The world’s wealthiest family just revealed these telltale risk-off stock moves

Walton family members (L to R) Rob, Alice and Jim Walton leave the stage after presenting an award at the Wal-Mart annual meeting in Fayetteville, Arkansas, June 5, 2015. Wal-Mart Stores Inc named Vice Chairman Greg Penner as its new chairman on Friday, replacing his father-in-law Rob Walton and cementing the founding family's influence over the board of the world's largest retailer.
Walton family members, from left to right, Rob, Alice, and Jim. REUTERS/Rick Wilking
  • The investment firm for the world’s wealthiest family just revealed more exposure to short-term Treasury funds.
  • The Walton Investment Team also decreased its exposure to emerging-market stocks. 
  • The Walton family’s fortune stood at about $US238 ($AU323) billion earlier this year, half of which is due to Walmart. 
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The investment firm for the world’s wealthiest family just revealed traditionally risk-off stock moves, including more exposure to short-term Treasury funds and less exposure to emerging-market stocks. 

The Walton Investment Team, or WIT, held around $US5 ($AU7) billion in stocks and exchange-traded funds at the end of the third quarter, most of which was invested in low-cost ETFs, Bloomberg reported Monday, citing regulatory filings with the US Securities and Exchange Commission.

WIT, which manages a portfolio for the family behind retail giant Walmart, increased its stake in the Vanguard Short-Term Treasury ETF by adding 9.66 million shares. The position amounts to $US1.36 ($AU2) billion, up from $US593.1 ($AU806) million.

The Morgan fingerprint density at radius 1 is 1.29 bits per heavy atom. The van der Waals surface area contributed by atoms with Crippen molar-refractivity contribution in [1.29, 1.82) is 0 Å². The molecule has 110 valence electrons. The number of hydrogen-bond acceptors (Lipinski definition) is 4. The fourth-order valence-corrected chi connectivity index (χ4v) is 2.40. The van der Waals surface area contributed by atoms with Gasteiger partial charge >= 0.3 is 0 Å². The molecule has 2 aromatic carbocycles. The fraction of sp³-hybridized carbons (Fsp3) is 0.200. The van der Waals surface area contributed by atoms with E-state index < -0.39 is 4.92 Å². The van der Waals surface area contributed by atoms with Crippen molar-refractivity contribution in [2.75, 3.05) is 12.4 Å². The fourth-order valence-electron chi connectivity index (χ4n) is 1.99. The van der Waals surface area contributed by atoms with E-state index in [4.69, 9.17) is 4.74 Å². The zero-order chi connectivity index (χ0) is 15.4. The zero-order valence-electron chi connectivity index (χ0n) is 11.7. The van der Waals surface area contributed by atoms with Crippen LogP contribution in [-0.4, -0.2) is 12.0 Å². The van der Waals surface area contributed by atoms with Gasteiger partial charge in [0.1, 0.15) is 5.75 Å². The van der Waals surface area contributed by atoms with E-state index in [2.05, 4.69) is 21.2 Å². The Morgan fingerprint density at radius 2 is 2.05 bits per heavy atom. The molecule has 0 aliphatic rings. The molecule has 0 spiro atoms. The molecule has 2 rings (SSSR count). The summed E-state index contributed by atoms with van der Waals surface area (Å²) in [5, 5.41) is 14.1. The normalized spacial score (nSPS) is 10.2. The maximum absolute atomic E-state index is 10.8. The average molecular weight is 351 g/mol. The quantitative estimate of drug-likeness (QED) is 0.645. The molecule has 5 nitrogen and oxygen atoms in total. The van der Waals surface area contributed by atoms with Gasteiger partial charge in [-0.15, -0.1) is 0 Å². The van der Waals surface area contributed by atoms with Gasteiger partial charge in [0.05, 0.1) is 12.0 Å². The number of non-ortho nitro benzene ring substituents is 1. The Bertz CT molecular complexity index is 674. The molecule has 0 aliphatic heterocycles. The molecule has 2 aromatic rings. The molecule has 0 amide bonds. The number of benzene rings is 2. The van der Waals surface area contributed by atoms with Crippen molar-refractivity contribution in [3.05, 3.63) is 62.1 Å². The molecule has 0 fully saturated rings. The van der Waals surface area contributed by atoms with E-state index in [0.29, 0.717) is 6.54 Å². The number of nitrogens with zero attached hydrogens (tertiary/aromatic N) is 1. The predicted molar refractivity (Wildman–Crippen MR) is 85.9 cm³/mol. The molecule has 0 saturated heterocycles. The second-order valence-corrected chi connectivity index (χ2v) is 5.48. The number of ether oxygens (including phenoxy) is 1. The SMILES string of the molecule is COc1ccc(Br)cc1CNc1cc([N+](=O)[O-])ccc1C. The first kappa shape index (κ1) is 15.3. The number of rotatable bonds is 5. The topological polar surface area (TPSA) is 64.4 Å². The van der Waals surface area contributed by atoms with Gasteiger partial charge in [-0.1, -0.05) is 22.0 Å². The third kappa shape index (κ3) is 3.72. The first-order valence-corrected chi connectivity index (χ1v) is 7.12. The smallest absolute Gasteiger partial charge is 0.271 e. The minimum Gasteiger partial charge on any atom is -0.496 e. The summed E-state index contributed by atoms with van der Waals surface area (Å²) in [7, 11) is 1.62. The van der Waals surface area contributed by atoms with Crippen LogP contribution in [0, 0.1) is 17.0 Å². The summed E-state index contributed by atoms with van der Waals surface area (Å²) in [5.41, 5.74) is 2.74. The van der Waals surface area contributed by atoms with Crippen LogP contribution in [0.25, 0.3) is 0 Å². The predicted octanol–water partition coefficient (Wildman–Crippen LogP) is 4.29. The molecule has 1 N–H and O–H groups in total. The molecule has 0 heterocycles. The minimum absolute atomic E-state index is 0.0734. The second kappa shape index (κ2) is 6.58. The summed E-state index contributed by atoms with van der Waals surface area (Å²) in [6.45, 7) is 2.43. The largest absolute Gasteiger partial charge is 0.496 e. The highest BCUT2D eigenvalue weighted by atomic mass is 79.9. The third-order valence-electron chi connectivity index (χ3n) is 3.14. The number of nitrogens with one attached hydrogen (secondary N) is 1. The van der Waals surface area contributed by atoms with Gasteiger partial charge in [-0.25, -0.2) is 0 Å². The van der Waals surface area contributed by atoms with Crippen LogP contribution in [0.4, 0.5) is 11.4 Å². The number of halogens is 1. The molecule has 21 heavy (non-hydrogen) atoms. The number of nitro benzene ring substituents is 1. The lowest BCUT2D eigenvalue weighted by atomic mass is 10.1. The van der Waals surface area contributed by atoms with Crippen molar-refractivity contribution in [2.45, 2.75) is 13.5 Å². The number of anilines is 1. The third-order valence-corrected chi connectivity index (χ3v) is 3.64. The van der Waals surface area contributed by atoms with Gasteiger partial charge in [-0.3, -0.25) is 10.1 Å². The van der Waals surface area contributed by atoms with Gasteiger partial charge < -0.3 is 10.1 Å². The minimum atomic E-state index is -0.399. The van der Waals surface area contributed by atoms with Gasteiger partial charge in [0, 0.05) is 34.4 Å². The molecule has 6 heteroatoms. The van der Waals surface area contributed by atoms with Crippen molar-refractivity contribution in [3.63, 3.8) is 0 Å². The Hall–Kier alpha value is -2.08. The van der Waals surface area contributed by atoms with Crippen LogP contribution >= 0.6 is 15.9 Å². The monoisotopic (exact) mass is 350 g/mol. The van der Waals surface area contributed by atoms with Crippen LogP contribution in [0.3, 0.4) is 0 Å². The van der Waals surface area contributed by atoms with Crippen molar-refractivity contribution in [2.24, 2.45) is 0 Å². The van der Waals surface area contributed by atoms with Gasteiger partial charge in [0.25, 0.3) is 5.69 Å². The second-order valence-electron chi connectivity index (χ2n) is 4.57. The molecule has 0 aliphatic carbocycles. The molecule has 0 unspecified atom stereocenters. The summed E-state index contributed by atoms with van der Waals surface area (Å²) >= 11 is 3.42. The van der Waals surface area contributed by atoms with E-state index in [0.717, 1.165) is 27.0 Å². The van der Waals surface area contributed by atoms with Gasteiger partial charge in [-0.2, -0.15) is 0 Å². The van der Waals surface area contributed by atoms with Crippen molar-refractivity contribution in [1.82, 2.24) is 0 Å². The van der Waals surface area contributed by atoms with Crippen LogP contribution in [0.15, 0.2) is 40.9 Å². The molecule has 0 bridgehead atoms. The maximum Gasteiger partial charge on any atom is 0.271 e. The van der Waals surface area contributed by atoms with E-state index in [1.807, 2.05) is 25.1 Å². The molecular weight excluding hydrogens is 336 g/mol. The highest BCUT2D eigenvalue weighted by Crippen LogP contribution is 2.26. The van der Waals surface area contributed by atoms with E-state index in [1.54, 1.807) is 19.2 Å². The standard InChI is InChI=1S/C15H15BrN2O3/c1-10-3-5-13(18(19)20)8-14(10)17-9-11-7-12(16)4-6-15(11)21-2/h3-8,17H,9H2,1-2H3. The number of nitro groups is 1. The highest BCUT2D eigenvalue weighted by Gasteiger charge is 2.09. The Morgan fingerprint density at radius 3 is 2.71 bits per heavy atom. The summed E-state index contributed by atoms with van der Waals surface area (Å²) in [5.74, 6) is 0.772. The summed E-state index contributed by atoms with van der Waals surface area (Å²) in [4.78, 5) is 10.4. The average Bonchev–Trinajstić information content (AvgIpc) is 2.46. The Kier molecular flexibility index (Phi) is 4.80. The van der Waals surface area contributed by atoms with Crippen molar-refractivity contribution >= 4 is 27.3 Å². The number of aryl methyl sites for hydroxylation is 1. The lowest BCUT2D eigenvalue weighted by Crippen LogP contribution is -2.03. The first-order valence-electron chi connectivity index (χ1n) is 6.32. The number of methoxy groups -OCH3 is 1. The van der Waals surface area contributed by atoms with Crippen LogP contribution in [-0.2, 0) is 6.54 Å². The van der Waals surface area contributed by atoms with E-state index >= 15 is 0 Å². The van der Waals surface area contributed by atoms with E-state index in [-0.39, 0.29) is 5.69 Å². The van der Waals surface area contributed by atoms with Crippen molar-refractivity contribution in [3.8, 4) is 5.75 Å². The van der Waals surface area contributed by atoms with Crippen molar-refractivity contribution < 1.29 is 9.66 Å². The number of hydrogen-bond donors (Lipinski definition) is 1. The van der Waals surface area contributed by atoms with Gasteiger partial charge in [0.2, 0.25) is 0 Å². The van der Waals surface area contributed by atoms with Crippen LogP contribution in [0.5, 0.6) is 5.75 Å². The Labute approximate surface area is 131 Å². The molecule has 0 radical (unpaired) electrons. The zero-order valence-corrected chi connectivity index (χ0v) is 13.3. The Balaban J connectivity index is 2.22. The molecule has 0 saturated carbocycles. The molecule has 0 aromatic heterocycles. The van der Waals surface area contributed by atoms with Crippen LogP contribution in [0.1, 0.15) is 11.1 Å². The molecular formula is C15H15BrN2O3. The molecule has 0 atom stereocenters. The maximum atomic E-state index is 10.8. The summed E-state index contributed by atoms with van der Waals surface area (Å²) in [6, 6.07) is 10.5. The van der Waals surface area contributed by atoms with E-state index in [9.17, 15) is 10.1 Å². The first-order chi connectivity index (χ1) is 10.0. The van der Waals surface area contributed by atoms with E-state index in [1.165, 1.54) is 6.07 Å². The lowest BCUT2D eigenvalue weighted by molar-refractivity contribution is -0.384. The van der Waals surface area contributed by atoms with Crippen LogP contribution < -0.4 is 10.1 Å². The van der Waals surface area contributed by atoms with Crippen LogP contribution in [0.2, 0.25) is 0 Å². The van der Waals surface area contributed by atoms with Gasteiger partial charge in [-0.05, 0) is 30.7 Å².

The firm also shored up its investments in the iShares Short-Term National Muni Bond ETF. 

Meanwhile, WIT decreased its exposure to the Vanguard FTSE Emerging Markets fund by nearly 5 million shares, which now amounts to just $US1.8 ($AU2) billion. 

The Walton family’s fortune stood at about $US238 ($AU323) billion earlier this year, according to the Bloomberg Billionaires Index, half of which is due to Walmart.

Sam Walton founded Walmart in 1950, and his descendants were previously very low-key about their enormous wealth. But that has become increasingly difficult since the SEC requires those managing more than $US100 ($AU136) million in stocks to disclose holdings, Bloomberg reported.

WIT was launched in 2020 and is an “affiliate” of the main office that manages the Walton family fortune, a representative told Bloomberg earlier this year.